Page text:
Some people might say, "Well, you should stay here and die here." America should be the most intelligent nation on earth. And if America is not intelligent enough in 1978 to let me live here as any other citizen, not seeing me as black or any other color, then I'm ready to leave.
If it comes to the point where we have to go to jail, demonstrate, get locked up—I'm not going through that foolishness. I didn't then and I'm not going through it now.
At that time it wasn't foolishness, pardon me I don't consider it foolishness at that time because at that time the mind of the American people was so jelled in the old ignorance that our ancestors passed down to all of us, that really somebody had to break the ice. Somebody had to open up things and it - took demonstrations, it took the loud fiery voice of the Honorable Elijah Muhammad and Malcolm X preaching—it took all of that to just shock the conscience of the people to see what the realities really were and how serious they were.
But now I don't think there's a need for that. We are an intelligent nation and we see realities as they are now. So, there's no need for any hostility or any hatred or violence to come about. I believe we can accomplish all of these things very peacefully.
I believe that we can get involved in big business, because that's the only way it's going to come. There not enough jobs here. The American economy, as you know —I don't have to tell you anything —the American economy, in the state that it's in right now, it can only provide so much.
And we find American businessmen, they are going outside of America. America itself, our government, is going outside of America. I heard that even a member of the Carter family went over there. I believe it was a member of the Carter family. No, it was a member of the Cabinet went over there. I think he got into some big business while he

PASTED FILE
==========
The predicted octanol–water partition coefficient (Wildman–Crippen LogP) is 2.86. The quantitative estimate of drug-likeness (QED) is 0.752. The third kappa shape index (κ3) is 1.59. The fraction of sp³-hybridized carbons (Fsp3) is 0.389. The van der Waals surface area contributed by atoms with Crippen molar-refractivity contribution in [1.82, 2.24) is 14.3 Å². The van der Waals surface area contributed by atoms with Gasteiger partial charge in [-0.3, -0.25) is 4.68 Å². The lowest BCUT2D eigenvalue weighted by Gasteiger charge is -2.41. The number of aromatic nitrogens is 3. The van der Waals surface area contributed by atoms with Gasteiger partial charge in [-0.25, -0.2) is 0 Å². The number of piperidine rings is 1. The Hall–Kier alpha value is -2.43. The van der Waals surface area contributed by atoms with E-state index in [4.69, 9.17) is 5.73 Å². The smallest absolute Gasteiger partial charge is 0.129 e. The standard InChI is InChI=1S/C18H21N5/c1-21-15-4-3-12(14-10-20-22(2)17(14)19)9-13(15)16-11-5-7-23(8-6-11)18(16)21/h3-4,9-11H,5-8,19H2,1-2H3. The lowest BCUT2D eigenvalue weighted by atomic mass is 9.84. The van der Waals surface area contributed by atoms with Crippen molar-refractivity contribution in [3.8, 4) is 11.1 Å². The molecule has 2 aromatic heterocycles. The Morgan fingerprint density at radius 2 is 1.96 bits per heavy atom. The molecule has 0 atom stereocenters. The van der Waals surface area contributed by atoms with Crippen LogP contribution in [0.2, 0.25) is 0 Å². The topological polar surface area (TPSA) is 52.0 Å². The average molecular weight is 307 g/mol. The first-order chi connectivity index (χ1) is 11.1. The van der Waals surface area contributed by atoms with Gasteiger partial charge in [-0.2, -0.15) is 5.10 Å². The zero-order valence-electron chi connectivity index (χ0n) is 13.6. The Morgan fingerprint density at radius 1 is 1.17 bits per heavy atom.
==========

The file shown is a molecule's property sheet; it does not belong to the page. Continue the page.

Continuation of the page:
was over there in Arabia.
Outside Business A Must
So, the business is outside of America. We have to bring business into America and do everything we can to stimulate the economy that we have. But we are going to have to go outside of America. If there is anything out there to get in terms of business and dollars, we're going to have to go outside of America and bring that into America.
To me, I don't feel that we should ignore that area, even if the American economy should suddenly get a boost in jobs out there. Even if the steel mills started moving-industry would start moving again and jobs would be available—I don't think the leadership of Bilalian people should be satisfied not being involved in big business just as other ethnic groups are involved.
The Irish, Italians, all of these people, they're involved in the big business. They go abroad. Are we domesticated to the extent that we have kind of a slave fear of leaving the homeland? Do we think that freedom in America is not also freedom to go outside of America? I'm talking to you like this because I have experienced some real problems in dealing with individual Bilalian businessmen. They are afraid to do the things, to take advantage of the opportunities, the freedom that is accorded to all American citizens. We are afraid to take advantage of that, to step into those areas without somebody saying it's okay first.